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The Path to Cont­a­m­i­na­tion: What We Know About PFAS Precursors

The following is a summary of the latest whitepaper from remediation expert Dora Chiang. For the full text, download the whitepaper below. 

As concern about PFAS grows, so has the research and development dedicated to early detection. Dora Chiang explains in a new whitepaper how researchers are inves­ti­gat­ing chemical precursors, which may transform into more hazardous compounds. There will soon be new commer­cially available tools on the market to identify and analyze these precursors, though some limitations persist. And, taking the time to understand precursors now can be an important first step in developing an action plan.

The term “PFAS” has become common shorthand for a group of complex fluo­ro­chem­i­cal compounds, manu­fac­tured over the past 60 years and used as surfactants, processing aids, oil and water-repellent coatings and fire­fight­ing foams. It has become so common that even media outlets and other public stake­hold­ers have adopted it to represent a singular threat to our drinking water. Of course, the term itself represents not one, but two distinct groups: per- and polyfluoroalkyl substances.

Perflu­o­roalkyl Substances

When we talk about PFAS showing up in the environment, we’re mostly referring to perflu­o­roalkyl substances, specif­i­cally perflu­o­roalkyl acids (PFAAs). This group includes PFOA and PFOS, the two most commonly manu­fac­tured PFAS compounds. PFAAs are persistent, recal­ci­trant and have been widely detected in the environment and in humans.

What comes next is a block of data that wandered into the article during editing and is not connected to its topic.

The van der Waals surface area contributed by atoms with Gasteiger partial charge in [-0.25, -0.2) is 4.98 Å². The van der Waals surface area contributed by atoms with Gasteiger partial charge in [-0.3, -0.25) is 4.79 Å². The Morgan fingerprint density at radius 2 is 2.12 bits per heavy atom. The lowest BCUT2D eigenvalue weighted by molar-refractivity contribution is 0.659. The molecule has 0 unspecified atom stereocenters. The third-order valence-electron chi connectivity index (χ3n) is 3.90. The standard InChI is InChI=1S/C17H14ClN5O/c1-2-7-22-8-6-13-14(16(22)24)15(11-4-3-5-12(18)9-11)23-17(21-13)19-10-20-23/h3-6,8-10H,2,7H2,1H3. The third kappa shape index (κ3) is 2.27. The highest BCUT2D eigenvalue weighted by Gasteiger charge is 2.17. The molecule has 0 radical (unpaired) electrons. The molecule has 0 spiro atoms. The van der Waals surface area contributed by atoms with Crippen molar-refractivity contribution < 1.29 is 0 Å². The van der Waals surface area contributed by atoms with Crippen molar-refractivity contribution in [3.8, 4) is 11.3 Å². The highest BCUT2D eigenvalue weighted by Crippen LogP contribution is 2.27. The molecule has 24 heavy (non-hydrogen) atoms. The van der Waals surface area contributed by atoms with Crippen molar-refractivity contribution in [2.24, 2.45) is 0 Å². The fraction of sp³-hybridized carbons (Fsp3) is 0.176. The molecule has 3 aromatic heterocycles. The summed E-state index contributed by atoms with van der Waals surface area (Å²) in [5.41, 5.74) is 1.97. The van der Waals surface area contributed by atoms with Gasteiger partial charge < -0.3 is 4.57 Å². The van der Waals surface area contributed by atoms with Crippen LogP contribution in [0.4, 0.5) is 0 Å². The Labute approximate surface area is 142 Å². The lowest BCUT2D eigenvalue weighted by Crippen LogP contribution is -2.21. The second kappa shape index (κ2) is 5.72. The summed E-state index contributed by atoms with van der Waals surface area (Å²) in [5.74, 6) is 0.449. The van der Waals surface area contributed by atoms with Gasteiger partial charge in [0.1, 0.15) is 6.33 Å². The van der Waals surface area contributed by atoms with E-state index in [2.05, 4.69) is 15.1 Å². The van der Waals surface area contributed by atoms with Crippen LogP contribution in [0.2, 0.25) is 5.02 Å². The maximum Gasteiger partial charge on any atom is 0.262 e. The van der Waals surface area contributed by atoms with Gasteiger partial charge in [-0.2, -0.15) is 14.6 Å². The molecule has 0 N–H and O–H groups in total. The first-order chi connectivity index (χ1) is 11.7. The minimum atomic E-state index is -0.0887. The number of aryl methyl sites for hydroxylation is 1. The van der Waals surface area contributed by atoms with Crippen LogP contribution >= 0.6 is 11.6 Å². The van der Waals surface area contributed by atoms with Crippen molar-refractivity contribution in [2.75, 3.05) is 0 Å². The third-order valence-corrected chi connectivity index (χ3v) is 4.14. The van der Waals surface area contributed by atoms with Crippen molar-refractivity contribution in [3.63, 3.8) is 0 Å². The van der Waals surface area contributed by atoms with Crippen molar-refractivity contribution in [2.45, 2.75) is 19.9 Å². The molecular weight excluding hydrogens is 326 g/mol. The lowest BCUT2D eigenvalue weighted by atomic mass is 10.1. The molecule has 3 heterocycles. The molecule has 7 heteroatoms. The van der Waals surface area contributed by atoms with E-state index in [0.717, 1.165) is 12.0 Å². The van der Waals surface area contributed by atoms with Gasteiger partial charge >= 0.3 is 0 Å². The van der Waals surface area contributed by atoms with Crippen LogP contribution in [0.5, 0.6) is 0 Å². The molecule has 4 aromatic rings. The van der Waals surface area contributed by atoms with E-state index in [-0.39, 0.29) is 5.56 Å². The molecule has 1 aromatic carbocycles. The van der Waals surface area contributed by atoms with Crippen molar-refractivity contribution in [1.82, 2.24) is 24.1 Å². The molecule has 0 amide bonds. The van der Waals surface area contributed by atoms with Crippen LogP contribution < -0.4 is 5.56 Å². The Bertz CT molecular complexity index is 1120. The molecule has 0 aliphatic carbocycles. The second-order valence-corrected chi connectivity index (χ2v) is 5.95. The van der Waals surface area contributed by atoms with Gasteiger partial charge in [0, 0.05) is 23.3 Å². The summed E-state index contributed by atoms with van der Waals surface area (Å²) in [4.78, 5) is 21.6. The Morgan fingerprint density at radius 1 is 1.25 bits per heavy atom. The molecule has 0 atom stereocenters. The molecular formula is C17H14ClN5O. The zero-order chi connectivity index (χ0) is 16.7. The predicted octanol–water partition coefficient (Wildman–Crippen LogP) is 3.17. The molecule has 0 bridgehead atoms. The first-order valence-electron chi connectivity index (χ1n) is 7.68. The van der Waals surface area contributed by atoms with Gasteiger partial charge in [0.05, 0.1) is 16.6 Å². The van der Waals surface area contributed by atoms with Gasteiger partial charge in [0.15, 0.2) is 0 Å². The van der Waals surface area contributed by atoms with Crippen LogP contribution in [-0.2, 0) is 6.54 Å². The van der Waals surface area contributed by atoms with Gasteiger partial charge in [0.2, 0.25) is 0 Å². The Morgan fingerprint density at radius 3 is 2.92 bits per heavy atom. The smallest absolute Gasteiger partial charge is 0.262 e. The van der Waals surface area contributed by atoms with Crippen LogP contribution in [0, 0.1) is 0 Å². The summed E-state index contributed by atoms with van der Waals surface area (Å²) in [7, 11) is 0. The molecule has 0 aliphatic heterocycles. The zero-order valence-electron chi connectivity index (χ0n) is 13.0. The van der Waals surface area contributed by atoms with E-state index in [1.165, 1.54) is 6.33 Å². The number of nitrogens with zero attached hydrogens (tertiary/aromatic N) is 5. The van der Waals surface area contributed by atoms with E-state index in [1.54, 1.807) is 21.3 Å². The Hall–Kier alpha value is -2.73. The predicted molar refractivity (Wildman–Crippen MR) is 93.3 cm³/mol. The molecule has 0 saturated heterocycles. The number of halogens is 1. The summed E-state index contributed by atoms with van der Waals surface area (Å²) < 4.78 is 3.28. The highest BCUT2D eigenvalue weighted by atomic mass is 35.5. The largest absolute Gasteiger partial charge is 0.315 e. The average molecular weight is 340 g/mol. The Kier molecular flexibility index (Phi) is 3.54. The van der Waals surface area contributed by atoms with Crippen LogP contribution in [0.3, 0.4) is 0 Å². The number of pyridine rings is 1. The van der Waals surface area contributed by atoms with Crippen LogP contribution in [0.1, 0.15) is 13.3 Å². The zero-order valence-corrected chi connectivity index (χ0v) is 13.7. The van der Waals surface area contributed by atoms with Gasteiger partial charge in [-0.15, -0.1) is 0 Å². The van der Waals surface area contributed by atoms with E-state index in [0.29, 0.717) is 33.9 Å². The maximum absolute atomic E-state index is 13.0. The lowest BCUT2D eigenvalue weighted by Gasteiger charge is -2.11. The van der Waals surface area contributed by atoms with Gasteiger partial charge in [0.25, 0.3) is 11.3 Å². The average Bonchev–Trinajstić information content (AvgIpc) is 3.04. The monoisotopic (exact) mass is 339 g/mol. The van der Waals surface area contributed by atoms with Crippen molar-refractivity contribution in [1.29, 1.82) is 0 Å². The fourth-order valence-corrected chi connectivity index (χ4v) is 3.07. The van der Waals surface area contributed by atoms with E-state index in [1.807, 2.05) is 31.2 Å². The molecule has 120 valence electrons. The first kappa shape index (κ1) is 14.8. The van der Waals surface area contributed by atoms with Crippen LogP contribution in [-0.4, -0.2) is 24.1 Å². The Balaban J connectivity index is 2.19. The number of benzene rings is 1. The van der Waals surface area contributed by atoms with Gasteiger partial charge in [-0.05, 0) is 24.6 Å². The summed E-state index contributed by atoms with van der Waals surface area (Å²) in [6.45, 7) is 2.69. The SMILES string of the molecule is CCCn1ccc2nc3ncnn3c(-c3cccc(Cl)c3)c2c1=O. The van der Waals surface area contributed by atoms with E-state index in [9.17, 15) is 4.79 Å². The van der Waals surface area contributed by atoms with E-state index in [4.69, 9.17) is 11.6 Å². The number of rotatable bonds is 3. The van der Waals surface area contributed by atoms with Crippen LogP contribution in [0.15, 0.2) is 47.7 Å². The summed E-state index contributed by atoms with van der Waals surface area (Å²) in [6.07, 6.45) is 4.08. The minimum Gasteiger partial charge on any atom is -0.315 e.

PFAA Precursors

Because they are non-degradable, PFAAs are often referred to as “terminal PFAS.” They are the last stage in biological and chemical degradation of many polyfluoroalkyl substances, which are currently the focus of research into the fate and transport of PFAS at envi­ron­men­tal release sites.

Quan­tifi­able accounts of precursors are limited because of the absence of analytical standards by which we can measure them. This has led to a general lack in under­stand­ing of the occurrence and extent of precursors and their potential to be transformed into PFAAs.

PFAA Molecular Chains

Total Oxidizable Precursors Assay (TOPA)

TOPA is an analytical screening tool that has been developed by univer­si­ties to assess the presence of PFAA precursors in a sample using heat and alkaline activated persulfate. The primary objectives of collecting TOPA data include:

  • Verifying the presence and storage of PFAA precursors in the PFAS impacted areas
  • Under­stand­ing the presence and trans­for­ma­tion of PFAA precursors in the influent and effluent of water, groundwater and wastewater treatment systems
  • Under­stand­ing the fate and transport of PFAAs and their precursors  
  • Estimating future risk from trans­for­ma­tion of PFAA precursors

The application of TOPA has already begun to yield interesting data. Some studies using the tool to verify the presence of PFAA precursors in wastewater treatment and water reuse systems have suggested that PFAA precursors can even escape from treatment processes.

While the testing instrument is currently offered by commercial labo­ra­to­ries in the U.S. and Canada, this is not a U.S. Envi­ron­men­tal Protection Agency (EPA)  standard method to quantify PFAS. 

Download the full whitepaper for more details about PFAS precursors and the efforts to understand them; or, contact the author, Dora Chiang to discuss all issues related to PFAS cont­a­m­i­na­tion.
Dora Chiang Dora Chiang
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Download the Full Whitepaper
Download the full text of Dora's paper on PFAA precursors and Total Oxidizable Precursors Assay 
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